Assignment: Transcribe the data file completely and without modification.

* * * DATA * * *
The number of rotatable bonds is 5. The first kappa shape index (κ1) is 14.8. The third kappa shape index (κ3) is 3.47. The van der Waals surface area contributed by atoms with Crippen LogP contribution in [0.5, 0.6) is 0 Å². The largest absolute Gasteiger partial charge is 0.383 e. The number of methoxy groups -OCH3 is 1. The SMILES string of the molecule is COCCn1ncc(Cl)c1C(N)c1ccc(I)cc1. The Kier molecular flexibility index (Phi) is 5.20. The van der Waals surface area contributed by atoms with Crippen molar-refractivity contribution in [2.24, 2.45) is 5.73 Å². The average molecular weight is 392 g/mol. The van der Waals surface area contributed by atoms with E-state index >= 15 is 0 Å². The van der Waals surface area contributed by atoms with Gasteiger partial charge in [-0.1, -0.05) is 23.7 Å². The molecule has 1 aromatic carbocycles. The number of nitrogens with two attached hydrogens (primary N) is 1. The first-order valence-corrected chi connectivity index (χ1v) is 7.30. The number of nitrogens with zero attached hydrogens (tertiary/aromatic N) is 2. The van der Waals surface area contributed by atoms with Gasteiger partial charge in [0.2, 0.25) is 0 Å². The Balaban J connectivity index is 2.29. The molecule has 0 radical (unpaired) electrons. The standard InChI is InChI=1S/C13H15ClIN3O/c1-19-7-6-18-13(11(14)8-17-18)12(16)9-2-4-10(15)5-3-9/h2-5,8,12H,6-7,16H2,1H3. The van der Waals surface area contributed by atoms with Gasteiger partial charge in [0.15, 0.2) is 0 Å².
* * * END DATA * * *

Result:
The number of rotatable bonds is 5. The first kappa shape index (κ1) is 14.8. The third kappa shape index (κ3) is 3.47. The van der Waals surface area contributed by atoms with Crippen LogP contribution in [0.5, 0.6) is 0 Å². The largest absolute Gasteiger partial charge is 0.383 e. The number of methoxy groups -OCH3 is 1. The SMILES string of the molecule is COCCn1ncc(Cl)c1C(N)c1ccc(I)cc1. The Kier molecular flexibility index (Phi) is 5.20. The van der Waals surface area contributed by atoms with Crippen molar-refractivity contribution in [2.24, 2.45) is 5.73 Å². The average molecular weight is 392 g/mol. The van der Waals surface area contributed by atoms with E-state index >= 15 is 0 Å². The van der Waals surface area contributed by atoms with Gasteiger partial charge in [-0.1, -0.05) is 23.7 Å². The molecule has 1 aromatic carbocycles. The number of nitrogens with two attached hydrogens (primary N) is 1. The first-order valence-corrected chi connectivity index (χ1v) is 7.30. The number of nitrogens with zero attached hydrogens (tertiary/aromatic N) is 2. The van der Waals surface area contributed by atoms with Gasteiger partial charge in [0.2, 0.25) is 0 Å². The Balaban J connectivity index is 2.29. The molecule has 0 radical (unpaired) electrons. The standard InChI is InChI=1S/C13H15ClIN3O/c1-19-7-6-18-13(11(14)8-17-18)12(16)9-2-4-10(15)5-3-9/h2-5,8,12H,6-7,16H2,1H3. The van der Waals surface area contributed by atoms with Gasteiger partial charge in [0.15, 0.2) is 0 Å².